The history of boxing is full of cautionary tales of fighters who have quickly achieved fame and fortune and lost it all just as fast. The attraction of the sporting culture, or living a fast life, did them in. As the great fighter George Dixon once indicated, “I lost my money by gambling, playing the races, leading a fast life and by lending my money to friends.” Dixon, who was the first black champion (1890,) and a hero in the black community, squandered nearly $250,000 in his career and died a broke in 1908. Like many boxers, then and today, he spent the last years of his career trying to catch that elusive payday. When he could no longer fight he died friendless and penniless. “No instance seems more pathetic than the career of George Dixon,” recounted one white writer. For his generation, Dixon became a poster child for white writers as a cautionary tale for the black prizefighter. For example, one writer observed that “it seems to be an unfortunate trait with the colored fighters that they have not sense enough to lay up a little of worldly goods against the coming of old age. Practically every one of them has been an object of charity at some time or other.” According to many observers, black fighters had a racial pathology that predisposed them to spending money on worthless items. The fact that these pugilists lacked manly responsibility fit into stereotypes of the child-like happy-go-lucky black minstrel character.
In many ways, the public still views the black
athlete as the man-child waiting to lose it all. For example, in a recent
Sports Illustrated article entitled “Problem Child,” writer Chris Mannix
explores the quick rise to fame of black prizefighter Adrien Broner. Broner,
who lost for the first time on Saturday, goes by the nickname “The Problem,”
and is equally known for his skills in the ring as for his antics outside the squared
circle. Broner once posted images of himself flushing $20 bills down the
toilet. In his article, Mannix falls into the common trope of writing about
Broner as a immature black man unprepared for the economic fortunes of a
professional athlete. Mannix notes “many wonder: Are we witnessing the rise of
boxing’s next big thing or the early rounds of another cautionary tale?” But is
it possible Broner is playing us? After all, coming into his last fight Broner
was one of the most marketable fighters in the game.
In his blog, the brilliant
sportswriter Morgan Campbell wrote that Broner “is,
depending on your perspective, a bad guy, a buffoon, or a coon.
And it works for him — when he fights even mainstream sports fans tune in to
see if somebody will knock that smirk off his face.” In other words, Broner has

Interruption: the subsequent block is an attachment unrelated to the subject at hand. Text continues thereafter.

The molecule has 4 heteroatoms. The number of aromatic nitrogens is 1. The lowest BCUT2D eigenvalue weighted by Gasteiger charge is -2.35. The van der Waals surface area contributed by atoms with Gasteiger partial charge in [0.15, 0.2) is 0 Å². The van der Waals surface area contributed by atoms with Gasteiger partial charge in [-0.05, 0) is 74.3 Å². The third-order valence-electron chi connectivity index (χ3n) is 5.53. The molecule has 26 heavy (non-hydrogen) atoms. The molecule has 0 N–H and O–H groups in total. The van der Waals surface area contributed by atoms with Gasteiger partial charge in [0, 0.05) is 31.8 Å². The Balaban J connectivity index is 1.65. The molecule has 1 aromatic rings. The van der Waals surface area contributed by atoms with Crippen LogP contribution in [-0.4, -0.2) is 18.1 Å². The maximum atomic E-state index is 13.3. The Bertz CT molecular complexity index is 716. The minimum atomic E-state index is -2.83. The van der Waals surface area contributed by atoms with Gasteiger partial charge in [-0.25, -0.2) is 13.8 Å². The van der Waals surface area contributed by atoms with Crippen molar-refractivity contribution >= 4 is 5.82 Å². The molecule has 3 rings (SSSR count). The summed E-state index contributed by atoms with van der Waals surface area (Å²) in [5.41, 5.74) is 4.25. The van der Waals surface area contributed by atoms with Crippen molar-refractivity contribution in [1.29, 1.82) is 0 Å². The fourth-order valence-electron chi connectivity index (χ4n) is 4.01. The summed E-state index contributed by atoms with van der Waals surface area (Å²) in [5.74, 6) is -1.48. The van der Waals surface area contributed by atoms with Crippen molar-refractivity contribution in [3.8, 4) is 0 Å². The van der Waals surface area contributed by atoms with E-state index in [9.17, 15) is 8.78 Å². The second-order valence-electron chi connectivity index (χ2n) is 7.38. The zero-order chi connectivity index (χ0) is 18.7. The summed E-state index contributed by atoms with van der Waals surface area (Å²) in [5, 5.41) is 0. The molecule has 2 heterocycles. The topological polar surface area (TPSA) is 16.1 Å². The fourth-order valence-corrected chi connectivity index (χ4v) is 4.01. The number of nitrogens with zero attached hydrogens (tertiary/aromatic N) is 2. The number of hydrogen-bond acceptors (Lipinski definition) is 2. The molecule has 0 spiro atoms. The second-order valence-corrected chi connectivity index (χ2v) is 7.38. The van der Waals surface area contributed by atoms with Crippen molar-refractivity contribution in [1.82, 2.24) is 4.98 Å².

played the role of the trickster and used the historical contempt for the young
black athlete and America’s belief in black pathology to sell more tickets.
With his antics and braggadocios attitude, Broner tricked the public into hating
him. According to Campbell, “It has everything to do with entertainment, and the
entertainment value in a Broner bout is the hope that whoever they line up
against him will give him the beating he’s been baiting. And that hope springs
from Broner’s antics and arrogance, and the idea that he deserves to lose for
disrespecting fans, opponents and the sport.” Whereas others see Broner’s
antics as a cautionary tale, Campbell urges on the trickster and asks him to
I see both a
cautionary tale and the trickster in Broner. He has brilliantly followed the
path Floyd “Money” Mayweather blazed in selling a notion of so-called black
pathology to stardom, but Broner has also had many brushes with the law and
seems to like his drink a bit too much. As a person who studies the history of
black fighters, as see parallels with Harry Woodson, the first black boxing
star from Cincinnati.
Woodson, “The Black Diamond,” grew up in poverty. Born a slave in Kentucky in 1855,
and raised by his mom in the notorious levee district in Cincinnati, Ohio,
Woodson used boxing as his way out. His mother, Winnie, operated a bar and
brothel and trouble frequently found the establishment. Both Woodson and his
mother had their lives threatened, had been stabbed, and Woodson had been shot in
a gambling dispute. In 1882, he escaped the
drudge work of a riverman and the hard world of the levee and turned his
fighting propensities into a lucrative profession. A Cincinnati Enquirer
writer noted he was a “fine specimen of manhood,” and “a well-scienced and
powerful man…” Like Broner, he had a quick rise to the top of the pugilist
rankings. Within a year he had fought
for the Colored Championship. Despite losing that title fight to Professor
Charles Hadley of Connecticut he remained one of the more popular fighters in
America. Unfortunately for Woodson, the sporting life style caught up to him. In
September 1887, a porter from Chicago killed him for sleeping with his wife.
Woodson, who had reportedly been drunk for 3 straight days, was in the city to
provide muscle at his mom’s saloon.
reality, a poor black man in the 1880s had very few options. Boxing was
Woodson’s only way out. The sporting lifestyle gave the “Black Diamond” comfort
from his hard life. Like Woodson, Broner seems to find escape and comfort in
the sporting life, but Woodson’s story doesn’t have to be Broner’s reality. I don’t
mind if Broner continues to play the role of the trickster, but for his case, I
hope he avoids some of his self-destructive behavior of Woodson and George Dixon.